A study of 94 married and committed couples found three primary areas as being fundamental to the quality of a relationship: companionship, supportive communication, and sexual expression (8). Participants who reported working to improve these areas had great benefits on their relationship satisfaction and commitment. Couples with these relationship characteristics did many and different things together, openly communicated with and listened to each other, and enjoyed variety in their sexual expression, spontaneity, and their partner’s sexuality. Furthermore, partners in failing relationships tend to demonstrate fewer expressions of love and affection and seem less actively committed to maintaining the bond (7).

Remember this: love is not so much an emotion but rather a dynamic, psychophysiological state that can and does change over time. The components of commitment, passion and intimacy grow or diminish over the course of a relationship, and can be combined in eight different ways for different loving states:

1. Liking (intimacy only) – Is a friendship with emotional closeness and intimacy, but without passion or commitment.

2. Infatuation (passion only) – Is love at first sight, obsessive and all-consuming, with high degrees of attraction and physical arousal, and without any real emotional intimacy or commitment.

3. Romantic love (intimacy and passion) – Is a physical and emotional attraction.

4. Companionate love (intimacy and commitment) – Is a long-term, stable and committed friendship with great emotional intimacy and commitment, yet diminished passion.

5. Fatuous love (passion and commitment) – Is an unstable, fleeting passion without deep emotional intimacy.

6. Consummate love (intimacy, passion and commitment) – Is a perfect love which one dreams of that is difficult to achieve.

7. Empty love (decision/commitment only) – While the couple stays together, there is no emotional involvement or attraction.

8. Non-love (absence of intimacy, passion and commitment) – Is often driven by greater concerns for finances or out of fear.

For a number of physiological, psychological, and social reasons, people pursue love with different “love styles.” In order to have a mutually satisfying relationship, one needs to find a partner who shares the same ideas about love. It’s important to remember that not every person displays one approach or style of loving. Some people may adopt numerous love styles and an individual’s love style may change throughout the life cycle or during the course of a relationship.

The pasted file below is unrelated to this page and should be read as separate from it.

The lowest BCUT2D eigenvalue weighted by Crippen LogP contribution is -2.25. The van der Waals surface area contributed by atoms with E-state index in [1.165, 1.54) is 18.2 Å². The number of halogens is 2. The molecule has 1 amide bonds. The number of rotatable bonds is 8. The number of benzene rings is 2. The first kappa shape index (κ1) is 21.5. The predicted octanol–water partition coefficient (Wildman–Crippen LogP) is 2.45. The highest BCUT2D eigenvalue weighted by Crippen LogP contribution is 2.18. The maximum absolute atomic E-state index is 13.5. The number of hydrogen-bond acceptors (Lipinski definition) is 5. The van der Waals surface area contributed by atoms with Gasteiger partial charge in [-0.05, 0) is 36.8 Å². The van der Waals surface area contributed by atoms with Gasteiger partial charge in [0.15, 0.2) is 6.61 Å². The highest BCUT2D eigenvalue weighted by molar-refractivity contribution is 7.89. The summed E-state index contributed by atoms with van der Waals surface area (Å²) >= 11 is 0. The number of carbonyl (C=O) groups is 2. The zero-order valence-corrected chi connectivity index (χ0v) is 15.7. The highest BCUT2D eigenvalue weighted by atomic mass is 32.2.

Regardless of the different types of love you experience throughout your lifetime, hopefully you will find, or have found, one full of the following components of a healthy love (11):

1. Caring for each other (the most important) and wanting to promote the partner’s welfare

2. Needing the other

3. Trusting the other

4. Tolerating the other

5. Feeling happiness with your partner

6. Holding the partner in high regard

7. Being able to count on your partner in times of need

8. Being able to understand each other

9. Sharing yourself and your possessions with your partner

10. Receiving emotional support from your partner

11. Being able to communicate with your partner about intimate things

12. Giving emotional support to your partner

13. Valuing your partner’s presence in your life

I am hardly anyone to judge people who become lovers before friends, but I can say this: it takes time outside the bedroom for a couple to explore their level of long-term compatibility and to see if they have the components of healthy love. If a committed relationship is what you want, then pacing the relationship and the level of physical intimacy can actually help un-cloud your judgment as you assess the potential partner. It can strengthen the relationship, not undermine it. It’s just a smart psychological move, aside from any moral or religious convictions that might come into play.

As Milton Viederman (12) once wrote, “Passionate love is what you want it to be, is what you make it, is what you can allow yourself to experience with and without fear. It is a gratifying and powerful illusion, but to say that is in no way to devalue it, for once it is experienced and reciprocated it is the closest thing to ever-elusive happiness” (p. 10). With that, may you find your happiness by using your head in matters of the heart. Lovers are great and friends are great… but what could be better than having your lover also be your best friend?


1Amato, P. R., & Previti, D. (2003). People’s reasons for divorcing: gender, social class, the life course, and adjustment. Journal of Family Issues, 24, 602-626.

2Glenn, N. D. (1996). Values, attitudes, and the state of American marriage. In D. Popenoe, D. Blankenhorn, & J. B. Elshtain (Eds.), Promises to keep: decline and renewal of marriage in America (pp. 15-33). Lanham, MD: Rowman and Littlefield.

3Hyde, J., & DeLamater, J. (2003). Understanding human sexuality, (8th ed.). Boston: McGraw-Hill.

4Masuda, M. (2003). Meta-analyses of love scales: do various love scales measure the same psychological constructs? Japanese Psychological Research, 45, 25-37.

5Rogers, S. J., & Amato, P. R. (1997). Is marital quality declining? The evidence from two generations. Social Forces, 75, 1089-1100.

6Rogers, S. J., & Amato, P. R. (2000). Have changes in gender relations affected marital quality? Social Forces, 79, 731-753.

7Sprecher, S., & Felmlee, D. (1993). Conflict, love and other relationship dimensions for individuals in dissolving, stable, and growing premarital relationships. Free Inquiry in Creative Sociology, 21, 115-125.

8Sprecher, S., Metts, S., Burleson, B., Hatfield, E., & Thompson, A. (1995). Domains of expressive interaction in intimate relationships. Associations with satisfaction and commitment. Family Relations, 44, 203-210.

9Strong, B., DeVault, C., & Sayad, B.W. (1999). Human sexuality: Diversity in contemporary America (3rd ed.). Mountain View, CA: Mayfield Publishing.

10Sternberg, R.J. (1988). Triangulating love. In R.J. Sternberg & M.L. Barnes (Eds.), The psychology of love (pp. 119-138). New Haven, CT: Yale University Press.

11Sternberg, R., & Grajek, S. (1984). The nature of love. Journal of Personality and Social Psychology, 47, 312-327.

12Viederman, M. (1988). The nature of passionate love. In W. Gaylin, & E. Person, E. (Eds.), Passionate attachments: Thinking about love (pp 1-14). New York: Free Press.